By Tula Karras
Talk about a disappearing act: You sit down to dinner with friends and an hour later, you've polished off your appetizer, entrée and dessert. Gulp.
It's all too easy to lose track of how much you're eating, whether you're sharing a meal with others or snacking solo. "There are a number of dietary danger zones that can trip a person up in ways they're not aware of," says Brian Wansink, Ph.D., author of Mindless Eating (Bantam, 2006), who has appeared on 20/20 and conducted dozens of studies on environmental cues that unconsciously lead us eat more than we intend to.
The good news is, if you know what to watch out for, you can employ easy tricks that will help you stop before you've overdone it. Wansink reveals the top mindless-eating traps and offers some advice on how to outsmart them.
The trap: The company
Studies show you'll likely eat more when breaking bread with others than when eating by yourself. That's partly because you mimic your dining companions' eating habits—if someone else has seconds, you tend to follow suit. "And if you're a fast eater, you'll probably continue eating until the last person at the table is done," says Wansink, so you'll end up packing away more calories than anyone else there.
Eat-smart strategy: If you've already had your share, and start to reach for more, ask yourself: Am I really hungry, or is cousin Al's eating-marathon influencing me? If it's too hard to sit and chat without ingesting anything, order a low-calorie drink (like herbal tea or sparkling water) to sip while others are finishing up.
The trap: The tunes
You'd never guess it, but your ears can play tricks on your stomach. "Fast music speeds up the pace of your eating, so you eat about 8 percent more than you would without up-tempo music," Wansink explains. Even slow music affects how much you eat: One study found that people sat at the table for 22 minutes longer (and, of course, continued eating) when slow music was playing compared to no music at all.
Eat-smart strategy: At home, try eating without background tunes, or play them at a very low volume. If you're out to eat and don’t have control of the stereo, ask to have your plate removed when you're feeling full (or when you hit a 5 or 6 on the hunger scale), or you'll continue picking at it.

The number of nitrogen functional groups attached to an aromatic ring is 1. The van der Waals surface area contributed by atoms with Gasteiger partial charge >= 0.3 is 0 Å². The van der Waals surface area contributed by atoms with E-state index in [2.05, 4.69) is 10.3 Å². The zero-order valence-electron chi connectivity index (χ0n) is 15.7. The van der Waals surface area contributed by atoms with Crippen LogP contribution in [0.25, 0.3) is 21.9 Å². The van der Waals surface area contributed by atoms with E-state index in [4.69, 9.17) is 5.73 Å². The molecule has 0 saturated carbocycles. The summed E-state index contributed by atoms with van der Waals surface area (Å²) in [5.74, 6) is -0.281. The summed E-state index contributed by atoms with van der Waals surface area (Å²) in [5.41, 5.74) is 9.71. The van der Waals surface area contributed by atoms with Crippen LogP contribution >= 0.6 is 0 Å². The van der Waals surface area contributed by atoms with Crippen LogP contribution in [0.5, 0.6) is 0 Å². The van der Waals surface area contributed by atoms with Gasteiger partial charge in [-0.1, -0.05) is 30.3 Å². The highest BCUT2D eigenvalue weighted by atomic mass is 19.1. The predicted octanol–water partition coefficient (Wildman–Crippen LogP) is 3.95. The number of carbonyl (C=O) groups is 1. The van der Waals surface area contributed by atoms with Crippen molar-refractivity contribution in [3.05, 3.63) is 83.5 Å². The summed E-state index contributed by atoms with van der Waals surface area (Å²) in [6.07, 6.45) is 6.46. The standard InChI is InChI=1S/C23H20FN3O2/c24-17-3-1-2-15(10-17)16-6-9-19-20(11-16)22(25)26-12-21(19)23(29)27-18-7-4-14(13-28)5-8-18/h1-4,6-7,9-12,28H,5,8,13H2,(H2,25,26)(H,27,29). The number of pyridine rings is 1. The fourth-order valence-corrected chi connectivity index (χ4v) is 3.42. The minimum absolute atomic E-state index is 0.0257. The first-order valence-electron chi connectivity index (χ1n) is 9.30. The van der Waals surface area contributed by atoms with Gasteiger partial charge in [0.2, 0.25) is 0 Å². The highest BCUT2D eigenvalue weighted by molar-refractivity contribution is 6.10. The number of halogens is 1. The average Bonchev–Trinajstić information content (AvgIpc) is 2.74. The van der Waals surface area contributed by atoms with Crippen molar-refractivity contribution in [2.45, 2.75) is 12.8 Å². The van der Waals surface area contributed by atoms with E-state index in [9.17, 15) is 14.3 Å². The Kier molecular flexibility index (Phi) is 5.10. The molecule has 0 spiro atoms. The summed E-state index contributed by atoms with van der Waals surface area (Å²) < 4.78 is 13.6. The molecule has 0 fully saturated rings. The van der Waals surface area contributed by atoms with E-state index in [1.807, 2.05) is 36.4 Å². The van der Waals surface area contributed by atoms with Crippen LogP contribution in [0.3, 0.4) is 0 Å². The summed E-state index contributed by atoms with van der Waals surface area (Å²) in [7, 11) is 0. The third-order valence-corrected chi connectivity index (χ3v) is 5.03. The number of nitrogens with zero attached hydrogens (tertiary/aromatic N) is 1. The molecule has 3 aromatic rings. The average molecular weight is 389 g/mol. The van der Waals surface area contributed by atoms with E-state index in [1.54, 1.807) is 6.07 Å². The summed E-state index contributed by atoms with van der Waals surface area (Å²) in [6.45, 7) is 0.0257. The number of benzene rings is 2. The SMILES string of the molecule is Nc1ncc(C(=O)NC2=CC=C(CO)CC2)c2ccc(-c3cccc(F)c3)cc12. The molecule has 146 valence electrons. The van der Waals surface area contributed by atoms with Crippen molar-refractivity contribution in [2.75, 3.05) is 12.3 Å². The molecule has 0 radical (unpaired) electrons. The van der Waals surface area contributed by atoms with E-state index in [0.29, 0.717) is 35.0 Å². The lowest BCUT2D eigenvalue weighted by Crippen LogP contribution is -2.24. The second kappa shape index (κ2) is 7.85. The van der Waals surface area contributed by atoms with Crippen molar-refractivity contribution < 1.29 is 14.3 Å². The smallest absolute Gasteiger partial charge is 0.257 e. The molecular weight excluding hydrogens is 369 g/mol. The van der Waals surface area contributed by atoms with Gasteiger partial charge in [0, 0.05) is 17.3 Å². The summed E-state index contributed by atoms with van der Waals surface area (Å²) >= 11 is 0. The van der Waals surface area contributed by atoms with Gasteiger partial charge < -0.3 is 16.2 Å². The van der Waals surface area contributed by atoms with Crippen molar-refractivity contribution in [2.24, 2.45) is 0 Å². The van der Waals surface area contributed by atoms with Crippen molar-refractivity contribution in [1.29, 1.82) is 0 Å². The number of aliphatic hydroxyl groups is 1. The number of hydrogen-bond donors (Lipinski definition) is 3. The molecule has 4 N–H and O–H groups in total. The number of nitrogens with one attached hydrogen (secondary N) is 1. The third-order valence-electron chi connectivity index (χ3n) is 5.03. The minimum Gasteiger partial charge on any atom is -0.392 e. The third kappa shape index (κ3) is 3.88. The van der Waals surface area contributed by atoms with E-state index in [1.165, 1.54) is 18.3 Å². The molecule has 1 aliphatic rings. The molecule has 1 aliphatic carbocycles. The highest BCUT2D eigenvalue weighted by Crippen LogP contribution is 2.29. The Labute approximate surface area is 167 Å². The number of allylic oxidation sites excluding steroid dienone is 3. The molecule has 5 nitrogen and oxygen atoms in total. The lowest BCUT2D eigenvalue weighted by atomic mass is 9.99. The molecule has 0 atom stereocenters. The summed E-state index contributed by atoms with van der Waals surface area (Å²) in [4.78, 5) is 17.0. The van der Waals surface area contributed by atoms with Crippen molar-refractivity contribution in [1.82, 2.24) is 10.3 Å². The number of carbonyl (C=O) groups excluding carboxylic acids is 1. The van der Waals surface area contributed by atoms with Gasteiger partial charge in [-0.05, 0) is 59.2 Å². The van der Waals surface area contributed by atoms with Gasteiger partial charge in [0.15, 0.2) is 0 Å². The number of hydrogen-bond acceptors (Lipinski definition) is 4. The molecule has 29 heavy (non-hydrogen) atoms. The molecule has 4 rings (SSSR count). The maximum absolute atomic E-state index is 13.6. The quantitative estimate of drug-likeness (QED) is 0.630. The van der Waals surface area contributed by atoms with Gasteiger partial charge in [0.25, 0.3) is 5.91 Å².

The trap: The dishes
The larger the plate, the more you'll eat—period. "We found that people who ate off of a 12-inch plate consumed 28 percent more food over the course of the meal than those with a 10-inch plate," says Wansink. The kicker? Those who ate less food were just as full and satisfied as those who ate off the 12-inch plate. The fact is, we're trained to clean our plates, no matter what the size, and to "feel full" when we've accomplished that.
Eat smart-strategy: Down-size your dishes. Eating off of smaller-sized plates and bowls allows you to eat a satisfying meal without overdoing it. Same goes for glasses and dessert plates. And don't eat straight out of the bag—pour some into a bowl and stash the big bag back in the cupboard.
The trap: The location of your food
Having food right in front of you will cause you to eat more of it. "We did an experiment with secretaries where we set out bowls of Hershey's Kisses, placing them right at their desk and then six feet away," Wansink says. Putting the candies just mere feet from the desk reduced the number they ate from 9 to 4 a day—a difference of 125 calories. Over the course of a year, that's 12 pounds! It wasn't simply that walking over to the bowl was too tiresome, but it gave the women a chance to pause and ask themselves, "Do I really want another piece?"
Eat-smart strategy: At work, keep treats in a drawer or cabinet that's far from your chair or desk—and place healthy, low-cal snacks like fruit within arm's length so you'll reach for them first. At home, set veggie dishes front and center on the table—so you're more likely to fill up on the healthy food—and keep the high-cal side dishes and entrées on the stove or kitchen counter, so they're out of sight and require a trip from the table for seconds. "Just moving a bowl off the table decreases the amount of it you'll eat by 30 percent," Wansink adds.
You don't have to maintain this super-alert state all the time, though. "The point is to become aware of bad habits, change them, and then relax and enjoy eating knowing you have systems in place that won't let you overdo it," says Wansink. Now that's a goal worth eating toward.